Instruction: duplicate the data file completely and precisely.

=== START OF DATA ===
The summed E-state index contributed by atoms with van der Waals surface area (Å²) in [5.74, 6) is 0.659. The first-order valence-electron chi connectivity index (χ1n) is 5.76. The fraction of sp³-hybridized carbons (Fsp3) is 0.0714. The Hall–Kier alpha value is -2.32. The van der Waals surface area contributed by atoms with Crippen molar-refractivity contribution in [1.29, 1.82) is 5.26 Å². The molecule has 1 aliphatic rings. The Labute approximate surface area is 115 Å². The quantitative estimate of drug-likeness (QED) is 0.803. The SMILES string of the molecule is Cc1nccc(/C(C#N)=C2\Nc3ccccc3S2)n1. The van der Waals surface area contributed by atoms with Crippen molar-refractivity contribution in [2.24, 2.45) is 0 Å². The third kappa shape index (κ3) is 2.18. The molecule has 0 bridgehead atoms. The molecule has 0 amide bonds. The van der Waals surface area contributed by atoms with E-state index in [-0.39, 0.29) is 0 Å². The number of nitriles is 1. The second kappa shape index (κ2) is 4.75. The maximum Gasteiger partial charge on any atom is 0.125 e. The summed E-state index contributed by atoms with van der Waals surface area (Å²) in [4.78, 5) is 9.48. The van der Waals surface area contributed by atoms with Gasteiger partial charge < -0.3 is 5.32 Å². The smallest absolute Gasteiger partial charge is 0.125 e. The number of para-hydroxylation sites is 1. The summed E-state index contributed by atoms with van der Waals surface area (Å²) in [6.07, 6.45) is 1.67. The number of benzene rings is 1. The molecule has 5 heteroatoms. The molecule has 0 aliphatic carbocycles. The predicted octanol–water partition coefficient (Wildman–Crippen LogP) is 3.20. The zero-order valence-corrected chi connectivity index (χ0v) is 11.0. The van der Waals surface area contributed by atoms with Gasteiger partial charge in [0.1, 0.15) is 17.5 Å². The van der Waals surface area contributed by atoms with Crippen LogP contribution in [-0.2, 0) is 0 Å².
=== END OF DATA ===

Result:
The summed E-state index contributed by atoms with van der Waals surface area (Å²) in [5.74, 6) is 0.659. The first-order valence-electron chi connectivity index (χ1n) is 5.76. The fraction of sp³-hybridized carbons (Fsp3) is 0.0714. The Hall–Kier alpha value is -2.32. The van der Waals surface area contributed by atoms with Crippen molar-refractivity contribution in [1.29, 1.82) is 5.26 Å². The molecule has 1 aliphatic rings. The Labute approximate surface area is 115 Å². The quantitative estimate of drug-likeness (QED) is 0.803. The SMILES string of the molecule is Cc1nccc(/C(C#N)=C2\Nc3ccccc3S2)n1. The van der Waals surface area contributed by atoms with Crippen molar-refractivity contribution in [2.24, 2.45) is 0 Å². The third kappa shape index (κ3) is 2.18. The molecule has 0 bridgehead atoms. The molecule has 0 amide bonds. The van der Waals surface area contributed by atoms with E-state index in [-0.39, 0.29) is 0 Å². The number of nitriles is 1. The second kappa shape index (κ2) is 4.75. The maximum Gasteiger partial charge on any atom is 0.125 e. The summed E-state index contributed by atoms with van der Waals surface area (Å²) in [4.78, 5) is 9.48. The van der Waals surface area contributed by atoms with Gasteiger partial charge < -0.3 is 5.32 Å². The smallest absolute Gasteiger partial charge is 0.125 e. The number of para-hydroxylation sites is 1. The summed E-state index contributed by atoms with van der Waals surface area (Å²) in [6.07, 6.45) is 1.67. The number of benzene rings is 1. The molecule has 5 heteroatoms. The molecule has 0 aliphatic carbocycles. The predicted octanol–water partition coefficient (Wildman–Crippen LogP) is 3.20. The zero-order valence-corrected chi connectivity index (χ0v) is 11.0. The van der Waals surface area contributed by atoms with Gasteiger partial charge in [0.1, 0.15) is 17.5 Å². The van der Waals surface area contributed by atoms with Crippen LogP contribution in [-0.2, 0) is 0 Å².